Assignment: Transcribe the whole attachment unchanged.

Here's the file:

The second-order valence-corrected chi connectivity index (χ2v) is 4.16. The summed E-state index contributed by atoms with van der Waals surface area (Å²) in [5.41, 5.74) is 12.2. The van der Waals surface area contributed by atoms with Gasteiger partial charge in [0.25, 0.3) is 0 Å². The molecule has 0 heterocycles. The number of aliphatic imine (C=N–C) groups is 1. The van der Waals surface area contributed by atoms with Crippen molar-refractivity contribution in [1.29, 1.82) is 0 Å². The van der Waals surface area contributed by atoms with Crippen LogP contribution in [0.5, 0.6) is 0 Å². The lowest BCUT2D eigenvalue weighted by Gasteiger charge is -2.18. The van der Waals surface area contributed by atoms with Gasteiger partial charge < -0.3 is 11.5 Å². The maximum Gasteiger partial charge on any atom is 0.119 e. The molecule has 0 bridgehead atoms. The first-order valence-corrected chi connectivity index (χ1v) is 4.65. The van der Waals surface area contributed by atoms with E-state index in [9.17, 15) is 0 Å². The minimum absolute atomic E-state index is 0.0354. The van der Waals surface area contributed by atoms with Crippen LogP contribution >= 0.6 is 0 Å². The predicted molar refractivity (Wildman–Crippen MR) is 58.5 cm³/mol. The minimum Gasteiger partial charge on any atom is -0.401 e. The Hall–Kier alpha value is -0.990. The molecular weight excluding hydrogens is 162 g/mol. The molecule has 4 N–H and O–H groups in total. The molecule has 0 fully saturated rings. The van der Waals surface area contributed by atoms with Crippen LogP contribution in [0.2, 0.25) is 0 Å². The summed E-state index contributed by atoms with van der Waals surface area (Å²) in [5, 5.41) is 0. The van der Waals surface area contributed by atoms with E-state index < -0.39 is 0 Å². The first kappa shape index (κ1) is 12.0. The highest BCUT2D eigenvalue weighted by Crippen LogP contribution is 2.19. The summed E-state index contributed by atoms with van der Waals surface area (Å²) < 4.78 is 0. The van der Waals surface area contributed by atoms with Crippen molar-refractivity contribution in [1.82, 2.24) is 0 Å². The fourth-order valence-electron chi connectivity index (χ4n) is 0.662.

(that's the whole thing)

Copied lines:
The second-order valence-corrected chi connectivity index (χ2v) is 4.16. The summed E-state index contributed by atoms with van der Waals surface area (Å²) in [5.41, 5.74) is 12.2. The van der Waals surface area contributed by atoms with Gasteiger partial charge in [0.25, 0.3) is 0 Å². The molecule has 0 heterocycles. The number of aliphatic imine (C=N–C) groups is 1. The van der Waals surface area contributed by atoms with Crippen molar-refractivity contribution in [1.29, 1.82) is 0 Å². The van der Waals surface area contributed by atoms with Crippen LogP contribution in [0.5, 0.6) is 0 Å². The lowest BCUT2D eigenvalue weighted by Gasteiger charge is -2.18. The van der Waals surface area contributed by atoms with Gasteiger partial charge < -0.3 is 11.5 Å². The maximum Gasteiger partial charge on any atom is 0.119 e. The molecule has 0 bridgehead atoms. The first-order valence-corrected chi connectivity index (χ1v) is 4.65. The van der Waals surface area contributed by atoms with E-state index in [9.17, 15) is 0 Å². The minimum absolute atomic E-state index is 0.0354. The van der Waals surface area contributed by atoms with Crippen LogP contribution >= 0.6 is 0 Å². The predicted molar refractivity (Wildman–Crippen MR) is 58.5 cm³/mol. The minimum Gasteiger partial charge on any atom is -0.401 e. The Hall–Kier alpha value is -0.990. The molecular weight excluding hydrogens is 162 g/mol. The molecule has 4 N–H and O–H groups in total. The molecule has 0 fully saturated rings. The van der Waals surface area contributed by atoms with Crippen LogP contribution in [0.2, 0.25) is 0 Å². The summed E-state index contributed by atoms with van der Waals surface area (Å²) in [5, 5.41) is 0. The van der Waals surface area contributed by atoms with E-state index < -0.39 is 0 Å². The first kappa shape index (κ1) is 12.0. The highest BCUT2D eigenvalue weighted by Crippen LogP contribution is 2.19. The summed E-state index contributed by atoms with van der Waals surface area (Å²) < 4.78 is 0. The van der Waals surface area contributed by atoms with Crippen molar-refractivity contribution in [1.82, 2.24) is 0 Å². The fourth-order valence-electron chi connectivity index (χ4n) is 0.662.